3. To act as a means of professional training for both the translator and the reviser.

The three definitions above, despite their differences, reflect as a whole the fundamental characteristics of proofreading: 1) the object of intervention (the TL); 2) the need to compare the source text (original) and the target text (translation); and 3) its main function: to detect errors and deficiencies in the TL, considering its purpose, for its subsequent correction in order to guarantee the quality of the translation.

To complete and qualify the above definitions, we will now present our concept of proofreading in its broadest sense:

Careful reading of a target text (TL), considered as a semi-finished product or draft translation, carried out by the same person who has translated the text (translator) or a third party (reviewer), generally comparing it with the source text (TO) and using a series of criteria established a priori, in order to check whether the specifications of the translation order have been met and to make the appropriate corrections and improvements in the TL, before delivering it to the client.

Having explained the various definitions of the concept of revision as applied to translation, it is worth making another terminological observation as it is related to the criteria we will use in the following section to classify the types of revision.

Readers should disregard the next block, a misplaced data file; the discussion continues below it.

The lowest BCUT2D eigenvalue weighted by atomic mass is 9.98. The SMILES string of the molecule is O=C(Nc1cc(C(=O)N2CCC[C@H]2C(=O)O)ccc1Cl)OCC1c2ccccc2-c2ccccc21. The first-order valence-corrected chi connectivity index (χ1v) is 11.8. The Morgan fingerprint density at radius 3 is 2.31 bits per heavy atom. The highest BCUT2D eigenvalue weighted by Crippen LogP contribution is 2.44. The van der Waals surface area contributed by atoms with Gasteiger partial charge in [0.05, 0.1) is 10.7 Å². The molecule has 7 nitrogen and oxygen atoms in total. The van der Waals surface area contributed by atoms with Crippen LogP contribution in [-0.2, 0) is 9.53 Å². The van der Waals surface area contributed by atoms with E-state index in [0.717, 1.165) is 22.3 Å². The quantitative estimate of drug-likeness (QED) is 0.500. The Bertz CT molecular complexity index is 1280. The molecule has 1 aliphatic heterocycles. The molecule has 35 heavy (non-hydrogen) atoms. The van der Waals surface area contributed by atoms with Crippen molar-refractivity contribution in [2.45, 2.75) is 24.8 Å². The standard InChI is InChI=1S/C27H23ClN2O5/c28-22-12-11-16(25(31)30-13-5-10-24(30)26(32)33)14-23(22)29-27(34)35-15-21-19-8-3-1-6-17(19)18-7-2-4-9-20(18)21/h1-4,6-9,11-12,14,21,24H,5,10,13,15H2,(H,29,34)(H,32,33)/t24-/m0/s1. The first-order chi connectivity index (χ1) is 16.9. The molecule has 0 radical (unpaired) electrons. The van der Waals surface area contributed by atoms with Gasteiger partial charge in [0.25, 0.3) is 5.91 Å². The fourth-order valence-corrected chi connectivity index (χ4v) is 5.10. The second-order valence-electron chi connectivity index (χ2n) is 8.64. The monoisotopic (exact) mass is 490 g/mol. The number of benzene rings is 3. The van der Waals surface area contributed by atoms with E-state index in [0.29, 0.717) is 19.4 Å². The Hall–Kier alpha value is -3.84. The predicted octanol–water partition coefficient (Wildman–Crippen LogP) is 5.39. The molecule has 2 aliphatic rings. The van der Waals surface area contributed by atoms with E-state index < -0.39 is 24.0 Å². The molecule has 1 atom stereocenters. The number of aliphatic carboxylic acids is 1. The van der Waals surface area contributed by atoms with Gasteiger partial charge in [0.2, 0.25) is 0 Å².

We can distinguish between two types of revision, taking as a criterion whether the object of this intervention is a source text (TO) or a translated text (TL). The terms he uses in French for these interventions are révision unilingue and révision bilingue, respectively. However, we believe that the adoption of this criterion (the object of the intervention) is not appropriate for our classification because it is directly linked to the use of French terminology. To avoid imprecision and confusion, we advocate the use of the term correction in English to refer to what we might call révision unilingue (being the modifications and improvements made to an original text by its author or a third party) and the term revision to refer to the concept of révision bilingue, which implies the comparison of the TL and the TO.